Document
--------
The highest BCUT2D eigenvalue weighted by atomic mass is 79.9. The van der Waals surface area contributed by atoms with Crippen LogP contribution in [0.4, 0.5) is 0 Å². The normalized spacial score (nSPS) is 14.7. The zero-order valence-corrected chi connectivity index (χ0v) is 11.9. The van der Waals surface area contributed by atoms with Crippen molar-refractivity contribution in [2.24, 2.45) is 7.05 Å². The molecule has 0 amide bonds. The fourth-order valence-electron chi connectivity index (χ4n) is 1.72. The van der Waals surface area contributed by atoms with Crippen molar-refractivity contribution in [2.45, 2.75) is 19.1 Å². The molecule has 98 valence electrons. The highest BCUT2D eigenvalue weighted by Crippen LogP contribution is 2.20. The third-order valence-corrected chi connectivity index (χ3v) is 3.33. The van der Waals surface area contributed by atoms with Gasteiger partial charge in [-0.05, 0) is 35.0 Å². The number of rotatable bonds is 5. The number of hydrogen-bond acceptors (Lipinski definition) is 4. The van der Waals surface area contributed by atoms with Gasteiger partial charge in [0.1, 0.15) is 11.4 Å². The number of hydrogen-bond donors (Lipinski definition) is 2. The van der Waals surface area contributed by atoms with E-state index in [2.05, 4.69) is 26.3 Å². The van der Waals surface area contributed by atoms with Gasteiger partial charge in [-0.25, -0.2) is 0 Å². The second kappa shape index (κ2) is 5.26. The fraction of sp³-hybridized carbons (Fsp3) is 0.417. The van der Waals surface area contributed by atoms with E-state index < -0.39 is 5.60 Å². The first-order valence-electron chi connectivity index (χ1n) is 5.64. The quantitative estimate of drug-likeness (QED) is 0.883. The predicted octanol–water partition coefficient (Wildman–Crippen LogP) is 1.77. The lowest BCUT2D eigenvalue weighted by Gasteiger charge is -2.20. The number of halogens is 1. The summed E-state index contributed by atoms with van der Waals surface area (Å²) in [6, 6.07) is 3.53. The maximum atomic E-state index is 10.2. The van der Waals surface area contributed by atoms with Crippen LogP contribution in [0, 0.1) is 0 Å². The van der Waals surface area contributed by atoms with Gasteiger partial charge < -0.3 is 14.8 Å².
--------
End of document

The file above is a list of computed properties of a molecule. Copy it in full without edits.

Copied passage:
The highest BCUT2D eigenvalue weighted by atomic mass is 79.9. The van der Waals surface area contributed by atoms with Crippen LogP contribution in [0.4, 0.5) is 0 Å². The normalized spacial score (nSPS) is 14.7. The zero-order valence-corrected chi connectivity index (χ0v) is 11.9. The van der Waals surface area contributed by atoms with Crippen molar-refractivity contribution in [2.24, 2.45) is 7.05 Å². The molecule has 0 amide bonds. The fourth-order valence-electron chi connectivity index (χ4n) is 1.72. The van der Waals surface area contributed by atoms with Crippen molar-refractivity contribution in [2.45, 2.75) is 19.1 Å². The molecule has 98 valence electrons. The highest BCUT2D eigenvalue weighted by Crippen LogP contribution is 2.20. The third-order valence-corrected chi connectivity index (χ3v) is 3.33. The van der Waals surface area contributed by atoms with Gasteiger partial charge in [-0.05, 0) is 35.0 Å². The number of rotatable bonds is 5. The number of hydrogen-bond acceptors (Lipinski definition) is 4. The van der Waals surface area contributed by atoms with Gasteiger partial charge in [0.1, 0.15) is 11.4 Å². The number of hydrogen-bond donors (Lipinski definition) is 2. The van der Waals surface area contributed by atoms with E-state index in [2.05, 4.69) is 26.3 Å². The van der Waals surface area contributed by atoms with Gasteiger partial charge in [-0.25, -0.2) is 0 Å². The second kappa shape index (κ2) is 5.26. The fraction of sp³-hybridized carbons (Fsp3) is 0.417. The van der Waals surface area contributed by atoms with E-state index < -0.39 is 5.60 Å². The first-order valence-electron chi connectivity index (χ1n) is 5.64. The quantitative estimate of drug-likeness (QED) is 0.883. The predicted octanol–water partition coefficient (Wildman–Crippen LogP) is 1.77. The lowest BCUT2D eigenvalue weighted by Gasteiger charge is -2.20. The number of halogens is 1. The summed E-state index contributed by atoms with van der Waals surface area (Å²) in [6, 6.07) is 3.53. The maximum atomic E-state index is 10.2. The van der Waals surface area contributed by atoms with Crippen LogP contribution in [0, 0.1) is 0 Å². The van der Waals surface area contributed by atoms with Gasteiger partial charge < -0.3 is 14.8 Å².